This allows for a more accurate representation of campus, shown below:
To determine if we are in a polygon, we use a different algorithm, known as the crossings test or the Jordan Curve Theorem. From our starting point, we construct a line going to x = +\infty. We count how many edges we cross. If we cross an odd number of edges, we are inside the polygon. If we cross an even number, we are outside the polygon.
Here is the outline of our algorithm:

First, translate the point (and polygon vertices) so that the point is at the origin.

Go through each edge (two adjacent vertices), and check if the two ycoordinates differ in sign. For the polygon above, edges e1 and e4 cross the xaxis. All other edges are ignored. We can assume that the polygon vertices are provided in an ordered fashion, i.e., two adjacent vertices constitute an edge.

For edges that crosses the xaxis:

See if the xcoordinates of the edge vertices are both positive. This is the case for e1, for which v1_x = 3 and v2_x = 7. If so, then the edge and our ray intersect. Incremenent the number of crossed edges by 1.

If both xcoordinates are negative (as for e4), then we don't intersect, go to the next edge.

If the xcoordinates differ in sign, then we might intersect. Here we need to compute the actual xaxis intersection point and, if it is positive, increment the number of crossed edges by 1. Below is an example of such a situation, where e6 intersects the ray and e7 does not:


Else go on to the next edge.


Determine whether we have an even or odd number of crossings. The point is inside if there is an odd number of crossings.
An important part of the algorithm is computing the intersection point between the following ray and edge, the formula for which is given by:
Develop the function for within_area
. Think of some good test cases and test your code locally. For example, create a convex and a concave polygon and test various points. Make sure to include a point that will test the situation where you have to explicitly compute the intersection point. When you're done, copypaste the function into the checker.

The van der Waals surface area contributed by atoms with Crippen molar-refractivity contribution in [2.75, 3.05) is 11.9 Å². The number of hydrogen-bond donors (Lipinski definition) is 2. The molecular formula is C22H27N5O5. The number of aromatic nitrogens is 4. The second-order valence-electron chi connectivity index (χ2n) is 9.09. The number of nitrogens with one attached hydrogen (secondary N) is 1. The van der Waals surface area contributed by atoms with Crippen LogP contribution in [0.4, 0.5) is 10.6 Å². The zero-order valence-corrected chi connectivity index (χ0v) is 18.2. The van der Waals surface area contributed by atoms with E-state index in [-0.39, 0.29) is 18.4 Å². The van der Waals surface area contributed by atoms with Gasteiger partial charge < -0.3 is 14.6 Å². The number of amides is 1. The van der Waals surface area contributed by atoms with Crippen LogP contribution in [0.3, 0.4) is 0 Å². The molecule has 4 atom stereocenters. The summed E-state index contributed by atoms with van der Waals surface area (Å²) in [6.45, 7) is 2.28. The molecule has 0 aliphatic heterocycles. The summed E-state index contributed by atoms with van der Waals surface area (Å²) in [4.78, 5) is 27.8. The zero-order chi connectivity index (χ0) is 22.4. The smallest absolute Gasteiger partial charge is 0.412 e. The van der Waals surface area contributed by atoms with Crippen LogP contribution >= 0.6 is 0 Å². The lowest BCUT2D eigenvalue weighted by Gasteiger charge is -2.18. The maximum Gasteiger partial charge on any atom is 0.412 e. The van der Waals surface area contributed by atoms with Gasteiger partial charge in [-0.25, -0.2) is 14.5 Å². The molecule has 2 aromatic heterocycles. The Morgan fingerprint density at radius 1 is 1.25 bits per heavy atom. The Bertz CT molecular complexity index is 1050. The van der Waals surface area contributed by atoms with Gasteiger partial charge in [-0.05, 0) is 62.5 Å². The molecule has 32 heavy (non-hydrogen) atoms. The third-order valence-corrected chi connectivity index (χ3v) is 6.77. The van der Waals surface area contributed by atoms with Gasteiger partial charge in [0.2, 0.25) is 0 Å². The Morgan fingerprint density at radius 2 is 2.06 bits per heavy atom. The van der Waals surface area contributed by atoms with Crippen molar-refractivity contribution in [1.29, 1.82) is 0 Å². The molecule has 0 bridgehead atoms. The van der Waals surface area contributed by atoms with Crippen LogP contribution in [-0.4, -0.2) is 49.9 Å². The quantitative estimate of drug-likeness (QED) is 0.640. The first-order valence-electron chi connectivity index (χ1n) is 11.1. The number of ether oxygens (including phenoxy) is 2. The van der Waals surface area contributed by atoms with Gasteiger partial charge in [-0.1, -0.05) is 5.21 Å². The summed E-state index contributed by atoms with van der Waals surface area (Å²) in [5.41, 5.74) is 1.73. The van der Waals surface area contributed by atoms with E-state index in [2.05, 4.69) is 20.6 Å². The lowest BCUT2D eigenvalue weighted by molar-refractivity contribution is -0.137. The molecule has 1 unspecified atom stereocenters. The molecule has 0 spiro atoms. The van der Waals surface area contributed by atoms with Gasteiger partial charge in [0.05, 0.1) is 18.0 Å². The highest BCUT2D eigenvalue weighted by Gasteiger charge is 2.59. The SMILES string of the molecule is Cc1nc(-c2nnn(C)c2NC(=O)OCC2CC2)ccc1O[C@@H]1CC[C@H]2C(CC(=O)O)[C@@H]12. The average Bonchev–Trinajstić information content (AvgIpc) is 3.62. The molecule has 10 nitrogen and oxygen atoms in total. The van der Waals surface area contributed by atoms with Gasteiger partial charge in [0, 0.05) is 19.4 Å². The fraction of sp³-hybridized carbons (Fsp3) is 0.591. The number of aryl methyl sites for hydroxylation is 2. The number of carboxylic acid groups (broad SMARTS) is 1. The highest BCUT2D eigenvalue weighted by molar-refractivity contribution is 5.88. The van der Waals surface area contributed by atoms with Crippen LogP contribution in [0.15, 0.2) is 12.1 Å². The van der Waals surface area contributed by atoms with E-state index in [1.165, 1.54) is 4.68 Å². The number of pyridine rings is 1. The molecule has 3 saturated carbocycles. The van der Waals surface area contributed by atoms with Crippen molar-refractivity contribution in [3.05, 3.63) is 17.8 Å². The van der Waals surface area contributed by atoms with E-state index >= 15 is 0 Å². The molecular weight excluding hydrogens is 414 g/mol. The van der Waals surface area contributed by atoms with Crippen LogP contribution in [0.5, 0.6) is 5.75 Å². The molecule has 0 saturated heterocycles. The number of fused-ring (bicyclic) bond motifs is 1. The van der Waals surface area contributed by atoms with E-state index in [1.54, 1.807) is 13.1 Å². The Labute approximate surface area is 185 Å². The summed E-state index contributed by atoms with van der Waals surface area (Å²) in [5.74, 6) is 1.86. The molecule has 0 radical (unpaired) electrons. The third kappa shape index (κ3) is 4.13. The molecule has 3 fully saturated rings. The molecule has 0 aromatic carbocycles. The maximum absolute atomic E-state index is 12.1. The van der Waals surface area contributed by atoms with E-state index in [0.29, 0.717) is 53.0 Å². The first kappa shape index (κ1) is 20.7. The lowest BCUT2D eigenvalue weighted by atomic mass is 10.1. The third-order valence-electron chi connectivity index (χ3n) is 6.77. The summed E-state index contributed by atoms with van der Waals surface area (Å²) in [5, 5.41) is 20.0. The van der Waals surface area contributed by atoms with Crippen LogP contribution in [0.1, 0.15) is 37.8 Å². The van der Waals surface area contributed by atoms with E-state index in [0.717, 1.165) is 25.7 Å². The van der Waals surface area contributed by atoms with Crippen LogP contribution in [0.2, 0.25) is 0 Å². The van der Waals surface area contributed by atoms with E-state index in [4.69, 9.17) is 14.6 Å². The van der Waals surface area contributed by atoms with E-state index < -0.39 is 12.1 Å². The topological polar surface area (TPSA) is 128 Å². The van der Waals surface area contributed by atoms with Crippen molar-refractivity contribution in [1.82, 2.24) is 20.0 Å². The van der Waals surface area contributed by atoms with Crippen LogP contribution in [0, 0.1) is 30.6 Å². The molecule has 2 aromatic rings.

Show your working codes to a staff member. Be prepared to explain your algorithms in detail.
3) Are we in the Area?
With your point in polygon function working, we next need to figure out, given a location, which campus region we're in. We are going to hold the campus regions in a dictionary:
locations={ "Student Center":[(71.095863,42.357307),(71.097730,42.359075),(71.095102,42.360295),(71.093900,42.359340),(71.093289,42.358306)], "Dorm Row":[(71.093117,42.358147),(71.092559,42.357069),(71.102987,42.353866),(71.106292,42.353517)], "Simmons/Briggs":[(71.097859,42.359035),(71.095928,42.357243),(71.106356,42.353580),(71.108159,42.354468)], "Boston FSILG (West)":[(71.124664,42.353342),(71.125737,42.344906),(71.092478,42.348014),(71.092607,42.350266)], "Boston FSILG (East)":[(71.092409,42.351392),(71.090842,42.343589),(71.080478,42.350900),(71.081766,42.353771)], "Stata/North Court":[(71.091636,42.361802),(71.090950,42.360811),(71.088353,42.361112),(71.088267,42.362476),(71.089769,42.362618)], "East Campus":[(71.089426,42.358306),(71.090885,42.360716),(71.088310,42.361017),(71.087130,42.359162)], "Vassar Academic Buildings":[(71.094973,42.360359),(71.091776,42.361770),(71.090928,42.360636),(71.094040,42.359574)], "Infinite Corridor/Killian":[(71.093932,42.359542),(71.092259,42.357180),(71.089619,42.358274),(71.090928,42.360541)], "Kendall Square":[(71.088117,42.364188),(71.088225,42.361112),(71.082774,42.362032)], "Sloan/Media Lab":[(71.088203,42.361017),(71.087044,42.359178),(71.080071,42.361619),(71.082796,42.361905)], "North Campus":[(71.11022,42.355325),(71.101280,42.363934),(71.089950,42.362666),(71.108361,42.354484)], "Technology Square":[(71.093610,42.363157),(71.092130,42.365837),(71.088182,42.364188),(71.088267,42.362650)] }
Here are those polygons rendered onto maps of the MIT area.
You see that right now we have a bunch of polygons defining regions on campus. Write a function get_area
that, given a point defined by point_coord
(which is a tuple of the form (lon
, lat
)), determines whether you are in any of the regions in our dictionary. If you are in one of the regions, return the name of the region (e.g. "Kendall Square") and if not, return "Outside MIT". Try to develop get_area
on your machine. Think of some good test cases and test your code locally.
For the checker below, you can assume that a functioning within_area
already exists.
4) Put It On The Server
As a final part in today's lab, bring all of the code that you wrote together and place it in a location on iescs1.mit.edu so that when a user provides the query arguments lat
and lon
in Decimal Degree Format the system will return the region within MIT's campus it refers to (or outside if that's the case).
Show your working serverside script (via the browser) to a staff member. Be prepared to explain your algorithms in detail.
If you get done early, consider working on Exercise 04 since that exists. Also consider doing a design exercise.